Communication Technology

E-mail Technology

Electronic mail, most commonly known as email, is a method of exchanging messages between individuals or organizations using electronic devices. It first came to pass in the 1960s but it took until the 1990s for the of email to become ubiquitous. Modern emailing systems are still largely reliant on the ARPANET Technology which was a system for standardizing the encoding and decoding of messages – this basic emailing technology was also influential in the wider creation of the Internet.

The technology which developed into modern email was initially created to share files and messages between an internal building or organization. For example, many universities used to use the system before it became mobile available.

Emailing starts with an MUA which formats the message before sending it to an agent. The agent then determines the address and finds the domain name where it needs to send a message. The messages are then delivered to a delivery agent often known as an MDA before it arrives in the mailbox of the recipient. There are many other complex technological processes involved in sending an email and even though it seems like a basic functionality the thinking and software behind it is incredibly advanced.

From an organizational perspective, there are many benefits to using email. It can facilitate logistics and connect people who are not physically in the same building which is one of the primary drivers of economic growth. Cost reduction is another key factor, as sending an email is much less expensive than letters or phone calls. It’s also an effective filing system whereby users can look back on previous communications without having to store large amounts of paper.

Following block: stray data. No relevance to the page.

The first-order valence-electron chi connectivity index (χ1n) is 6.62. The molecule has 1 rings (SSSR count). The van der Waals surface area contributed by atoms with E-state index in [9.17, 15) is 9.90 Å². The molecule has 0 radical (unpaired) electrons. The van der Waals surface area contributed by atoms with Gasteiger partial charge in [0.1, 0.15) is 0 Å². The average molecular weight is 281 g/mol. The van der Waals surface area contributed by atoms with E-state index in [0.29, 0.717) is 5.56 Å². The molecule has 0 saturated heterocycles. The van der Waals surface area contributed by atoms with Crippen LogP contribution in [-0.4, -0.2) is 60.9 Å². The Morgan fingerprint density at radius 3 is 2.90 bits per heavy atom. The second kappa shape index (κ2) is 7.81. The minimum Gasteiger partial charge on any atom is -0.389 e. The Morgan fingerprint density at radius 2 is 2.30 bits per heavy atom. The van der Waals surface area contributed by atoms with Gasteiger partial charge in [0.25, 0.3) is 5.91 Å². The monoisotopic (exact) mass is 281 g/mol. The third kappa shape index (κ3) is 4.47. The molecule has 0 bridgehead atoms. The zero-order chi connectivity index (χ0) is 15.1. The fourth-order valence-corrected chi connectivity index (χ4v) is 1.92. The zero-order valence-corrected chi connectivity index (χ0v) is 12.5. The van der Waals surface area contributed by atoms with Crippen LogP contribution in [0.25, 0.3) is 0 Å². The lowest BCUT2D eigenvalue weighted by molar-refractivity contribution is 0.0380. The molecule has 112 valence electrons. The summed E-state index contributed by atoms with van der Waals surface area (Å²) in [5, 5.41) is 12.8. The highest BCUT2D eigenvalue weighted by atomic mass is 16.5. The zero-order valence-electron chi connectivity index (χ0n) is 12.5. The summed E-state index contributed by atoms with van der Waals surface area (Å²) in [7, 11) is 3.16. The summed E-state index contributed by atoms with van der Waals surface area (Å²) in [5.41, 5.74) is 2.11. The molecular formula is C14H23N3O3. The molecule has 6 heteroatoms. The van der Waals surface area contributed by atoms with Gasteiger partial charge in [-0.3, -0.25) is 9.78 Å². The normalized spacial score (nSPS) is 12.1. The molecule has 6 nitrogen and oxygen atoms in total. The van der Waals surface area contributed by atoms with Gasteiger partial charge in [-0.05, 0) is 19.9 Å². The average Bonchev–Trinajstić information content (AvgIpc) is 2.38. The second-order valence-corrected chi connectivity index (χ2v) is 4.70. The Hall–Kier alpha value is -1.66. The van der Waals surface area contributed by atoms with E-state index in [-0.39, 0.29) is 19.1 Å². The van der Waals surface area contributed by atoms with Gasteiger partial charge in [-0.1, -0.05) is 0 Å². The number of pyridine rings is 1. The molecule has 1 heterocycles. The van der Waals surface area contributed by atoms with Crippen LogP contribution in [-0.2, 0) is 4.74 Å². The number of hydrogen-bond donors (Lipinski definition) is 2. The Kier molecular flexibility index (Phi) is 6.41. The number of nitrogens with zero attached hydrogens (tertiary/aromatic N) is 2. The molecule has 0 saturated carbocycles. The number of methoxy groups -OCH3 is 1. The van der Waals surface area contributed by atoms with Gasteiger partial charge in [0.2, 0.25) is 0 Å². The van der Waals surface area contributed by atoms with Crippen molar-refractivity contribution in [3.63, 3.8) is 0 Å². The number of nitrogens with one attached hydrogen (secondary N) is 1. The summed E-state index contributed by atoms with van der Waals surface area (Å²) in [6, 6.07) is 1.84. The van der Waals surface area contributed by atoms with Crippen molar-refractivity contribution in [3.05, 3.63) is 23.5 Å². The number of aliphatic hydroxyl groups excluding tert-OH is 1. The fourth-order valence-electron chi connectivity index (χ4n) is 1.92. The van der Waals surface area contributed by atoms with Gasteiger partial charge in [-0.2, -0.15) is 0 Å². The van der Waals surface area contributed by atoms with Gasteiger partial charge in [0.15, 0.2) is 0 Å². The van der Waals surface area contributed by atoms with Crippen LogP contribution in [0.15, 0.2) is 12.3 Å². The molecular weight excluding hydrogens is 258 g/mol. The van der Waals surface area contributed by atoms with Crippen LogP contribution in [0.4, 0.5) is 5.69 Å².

Much of these benefits are also applicable to a personal user, and, with the proliferation of smartphone usage, access to email has become standardized throughout the modern and developing world.

The technologies which have developed around email are not without their constraints or difficulties. For example, information overload and attachment size limitation can prove problematic for sending large quantities of information by email. Another concern which many people have is the threat of spam or malware. Spam is a large amount of unwelcome mail which users received in their inbox. It is predicted that as much as 50% of email traffic is spam. Emails with the potential to infect people’s computers with a virus is also another concern.

People are free to create their own email address however it must be attached to a provider or carrier and different carriers have different requirements and restrictions on the email addresses. For example, it is common to choose a variation of one’s name which comes before the @ key, which is followed by the address of the service the user has decided to join.